This morning I finally began reading the posts I’ve been receiving from The Scholar Sage: Online Daoist Magazine, which is put out by Damo Mitchell, the British teacher/writer who has figured in my blog quite a few times, and by others in his orbit in the UK.
I was either too busy or too tired when the first post arrived, so I marked it with a red flag and thought “later.” When the second one came, I didn’t want to read it until I’d read its predecessor, and while at that point I might have had time/energy to read one, I couldn’t manage two. And so it went, as one became two and two became ten over the course of six weeks.
But this morning, when I finally tackled the lot, I was pleased that I did, and I wanted to spread the word.
Several of the posts are video clips, including one 6-minute post on do-it-yourself foot massage which focuses on key acupuncture points, featuring Shiatsu therapist Donna Pinker (http://www.scholarsage.com/foot-massage-acupressure-points/). I’ll be revisiting it tonight; foot massage seems like a nice right-before-hitting-the-pillow practice, and Donna has a wonderfully calming voice.
Among the written posts, my favorites were:
“The Hun and Symbolism” (http://www.scholarsage.com/foot-massage-acupressure-points/).This piece, also by Donna Pinker, focuses on the Hun, said to be the ethereal soul, which connects with reality through the creative, the intuitive, the symbolic. By contrast, the Po is viewed as the corporeal soul, which uses the five senses and the analytical mind. According to Pinker, the Daoist path requires a balance between Hun and Po, where western culture is pretty much all about the Po. This is a good read, even if you don’t end up committing to having two souls.
“Introduction to the Yi Jing (I Ching)” (http://www.scholarsage.com/introduction-to-the-yi-jing/). Damo wrote this one, and notes that it will be part of a book he’s working on, which means I’ll be reading it again on paper, since I’m a major fan of his books. Damo traces the Yi Jing’s evolution over thousands of years and makes a convincing case for the Yi Jing being a whole lot more than a book you can flip through to get advice. The post includes a reference to Otzi, whose more-than-5,000-years-old mummified body was found frozen in the Alps in 1991. Otzi’s body bore carbon tattoos, some of which are like the trigrams that are the basis for the Yi Jing and others of which relate to acupuncture points.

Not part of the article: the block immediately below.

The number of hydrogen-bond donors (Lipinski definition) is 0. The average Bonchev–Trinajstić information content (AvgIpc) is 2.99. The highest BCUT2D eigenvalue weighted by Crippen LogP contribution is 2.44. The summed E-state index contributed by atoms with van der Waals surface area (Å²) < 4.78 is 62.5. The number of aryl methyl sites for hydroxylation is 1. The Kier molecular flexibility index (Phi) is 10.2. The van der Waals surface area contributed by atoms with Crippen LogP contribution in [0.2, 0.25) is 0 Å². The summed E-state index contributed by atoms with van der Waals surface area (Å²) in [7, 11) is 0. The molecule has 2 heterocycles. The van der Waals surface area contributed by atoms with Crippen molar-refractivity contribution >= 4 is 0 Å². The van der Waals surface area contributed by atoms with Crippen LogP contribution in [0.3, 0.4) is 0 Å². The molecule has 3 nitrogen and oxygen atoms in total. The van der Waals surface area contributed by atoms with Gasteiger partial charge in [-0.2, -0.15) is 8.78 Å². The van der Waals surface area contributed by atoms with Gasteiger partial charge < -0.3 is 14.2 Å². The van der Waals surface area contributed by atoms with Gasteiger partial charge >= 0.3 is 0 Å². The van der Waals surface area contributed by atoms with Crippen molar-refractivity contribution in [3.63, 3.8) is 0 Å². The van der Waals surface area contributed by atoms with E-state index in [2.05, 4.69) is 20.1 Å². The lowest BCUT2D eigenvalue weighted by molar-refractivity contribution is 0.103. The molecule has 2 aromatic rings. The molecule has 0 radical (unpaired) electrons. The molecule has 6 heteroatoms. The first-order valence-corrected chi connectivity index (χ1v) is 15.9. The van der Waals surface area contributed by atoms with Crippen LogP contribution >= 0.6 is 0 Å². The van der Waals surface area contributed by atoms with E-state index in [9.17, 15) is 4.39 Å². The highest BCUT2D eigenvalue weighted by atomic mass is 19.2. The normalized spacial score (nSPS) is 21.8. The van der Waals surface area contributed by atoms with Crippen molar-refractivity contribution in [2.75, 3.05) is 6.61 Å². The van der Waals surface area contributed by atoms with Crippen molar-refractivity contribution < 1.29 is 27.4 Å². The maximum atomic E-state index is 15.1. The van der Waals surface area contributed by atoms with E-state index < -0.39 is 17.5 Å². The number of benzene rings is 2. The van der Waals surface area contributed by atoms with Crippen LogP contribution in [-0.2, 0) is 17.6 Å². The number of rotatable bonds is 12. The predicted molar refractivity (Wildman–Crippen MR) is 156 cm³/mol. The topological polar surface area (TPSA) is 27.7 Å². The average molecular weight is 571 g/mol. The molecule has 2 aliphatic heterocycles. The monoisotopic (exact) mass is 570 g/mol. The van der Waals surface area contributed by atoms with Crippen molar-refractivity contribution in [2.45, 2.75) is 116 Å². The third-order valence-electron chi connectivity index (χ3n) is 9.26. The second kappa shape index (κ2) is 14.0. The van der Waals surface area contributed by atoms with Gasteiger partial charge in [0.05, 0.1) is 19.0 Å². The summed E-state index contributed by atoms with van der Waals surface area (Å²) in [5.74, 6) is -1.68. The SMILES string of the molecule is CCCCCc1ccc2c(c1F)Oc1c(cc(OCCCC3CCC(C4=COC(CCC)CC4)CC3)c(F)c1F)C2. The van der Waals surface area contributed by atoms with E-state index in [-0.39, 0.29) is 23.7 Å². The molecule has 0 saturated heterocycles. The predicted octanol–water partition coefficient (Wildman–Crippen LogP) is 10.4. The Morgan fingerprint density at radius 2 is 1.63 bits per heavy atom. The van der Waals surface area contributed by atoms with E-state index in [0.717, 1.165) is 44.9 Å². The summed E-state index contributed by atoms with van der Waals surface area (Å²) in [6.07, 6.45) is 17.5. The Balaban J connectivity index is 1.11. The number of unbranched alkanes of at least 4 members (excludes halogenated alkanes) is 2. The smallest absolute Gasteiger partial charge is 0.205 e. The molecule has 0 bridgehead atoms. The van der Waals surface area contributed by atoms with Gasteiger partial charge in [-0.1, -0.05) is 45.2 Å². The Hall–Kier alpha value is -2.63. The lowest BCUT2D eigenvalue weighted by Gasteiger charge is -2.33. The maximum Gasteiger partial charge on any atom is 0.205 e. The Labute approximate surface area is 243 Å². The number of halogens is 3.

“The Value of Skepticism” (http://www.scholarsage.com/the-value-of-skepticism/): I liked this post by Richard Agnew, an acupuncturist who trains with Damo and who says he and his patients believe that his acupuncture treatments have become more potent as a result—but I also loved it for two specific passages. In one, Agnew argues that “skepticism is really about questioning your own current understanding, not about challenging ideas that are opposed to it.” The other passage is as follows:
“Skepticism is useful when balanced with open-mindedness. Like yin and yang, an excess of either is unhelpful. If you are overly skeptical and closed-minded, you will be wrong a lot because you are not willing to consider ideas that do not fit into your current understanding. But, as comedian Tim Minchin warns, if you open your mind too far, your brain will fall out!”
Scholar Sage is new, and Damo and his associates have been posting at rapid clip. As I was finishing writing this post, I received another from them, titled “Ting, Dong, Hua, Na and Fa” and written by Damo. Sigh… Who could not read a post titled “Ting, Dong, Hua, Na and Fa”? The words cry out for meaning—or, at very least, for a song….